Weed of the Month: Smilax (Greenbrier)

Smilax spp.

Smilax vines go by the common names greenbrier or catbrier due to the thorns covering their stems. There are 300 to 350 smilax species worldwide. Approximately twenty-four species are native to North America, with fifteen species growing in South Carolina. Smilax grows well in moist shade and is an important food source and habitat for wildlife, including birds, rabbits, and deer.

Smilax sp. Vine. Jackie Jordan, ©2021, Clemson Extension

Smilax sp. vine.
Jackie Jordan, ©2021, Clemson Extension

Early American settlers made a root beer from the pulp of the smilax root by mixing it with molasses, sassafras, and either fermented corn or rice. Sarsaparilla, the drink of old cowboy movie fame, is made from a smilax species native to the Caribbean.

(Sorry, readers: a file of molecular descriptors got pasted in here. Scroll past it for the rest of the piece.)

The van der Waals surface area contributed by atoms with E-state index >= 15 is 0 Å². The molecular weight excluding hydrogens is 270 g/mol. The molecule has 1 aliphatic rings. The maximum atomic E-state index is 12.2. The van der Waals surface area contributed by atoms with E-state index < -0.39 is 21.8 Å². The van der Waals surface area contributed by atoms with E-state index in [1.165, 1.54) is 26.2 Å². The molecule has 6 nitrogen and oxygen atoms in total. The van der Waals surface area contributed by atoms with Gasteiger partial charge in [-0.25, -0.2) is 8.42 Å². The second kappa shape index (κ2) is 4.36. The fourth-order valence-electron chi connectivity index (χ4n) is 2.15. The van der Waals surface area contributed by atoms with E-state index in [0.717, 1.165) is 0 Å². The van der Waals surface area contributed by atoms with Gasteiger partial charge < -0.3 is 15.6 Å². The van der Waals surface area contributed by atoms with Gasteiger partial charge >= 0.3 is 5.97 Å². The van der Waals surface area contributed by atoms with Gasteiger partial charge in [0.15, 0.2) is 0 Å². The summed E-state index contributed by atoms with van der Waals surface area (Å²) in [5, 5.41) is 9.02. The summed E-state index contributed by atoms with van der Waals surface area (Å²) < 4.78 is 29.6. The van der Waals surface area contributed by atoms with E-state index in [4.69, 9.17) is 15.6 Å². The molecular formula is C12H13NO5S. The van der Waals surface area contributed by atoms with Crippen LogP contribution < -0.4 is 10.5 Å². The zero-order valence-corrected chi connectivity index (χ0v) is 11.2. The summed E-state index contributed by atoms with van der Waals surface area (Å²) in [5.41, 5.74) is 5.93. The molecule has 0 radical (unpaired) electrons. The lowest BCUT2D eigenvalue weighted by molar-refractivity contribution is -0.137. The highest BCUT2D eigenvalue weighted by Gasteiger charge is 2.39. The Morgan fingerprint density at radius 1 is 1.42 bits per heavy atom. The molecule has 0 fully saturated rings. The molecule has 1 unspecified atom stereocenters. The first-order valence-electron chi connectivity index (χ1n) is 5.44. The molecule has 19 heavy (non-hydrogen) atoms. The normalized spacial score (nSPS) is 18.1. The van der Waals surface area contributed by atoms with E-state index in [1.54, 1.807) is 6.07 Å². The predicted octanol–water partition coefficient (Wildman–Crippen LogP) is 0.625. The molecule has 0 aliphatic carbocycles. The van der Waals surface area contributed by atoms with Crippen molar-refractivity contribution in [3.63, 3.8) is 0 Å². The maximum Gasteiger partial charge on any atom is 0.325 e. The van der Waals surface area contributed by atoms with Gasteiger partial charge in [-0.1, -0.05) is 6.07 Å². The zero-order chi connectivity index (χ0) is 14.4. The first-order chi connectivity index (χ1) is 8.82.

Jackson vine, Smilax smallii, is the only species recommended for homeowners to use ornamentally in the landscape. The vines have thorns located at the base, are mostly evergreen or semi-evergreen, and can grow over 30 feet. Generally, plants produce small clusters of black, grape-like berries, but a few species have red berries. Jackson vine is adapted to drier and sunnier locations and is usually introduced into the landscape by songbirds.

Smilax vines are difficult to control due to the carbohydrate reserves stored in their large tuberous roots. Tuber removal is challenging when vines are growing among tree roots. Herbicides can be used to control the vines but require multiple applications. For more information, please see HGIC Factsheet 2328, Smilax.

Smilax sp. tuberous root

Smilax sp. tuberous root.
Jackie Jordan, ©2021, Clemson Extension

Smilax sp. vines in Japanese Maple. Jackie Jordan, ©2021, Clemson Extension

Smilax sp. vines in Japanese Maple.
Jackie Jordan, ©2021, Clemson Extension

If this document didn’t answer your questions, please contact HGIC at hgic@clemson.edu or 1-888-656-9988.

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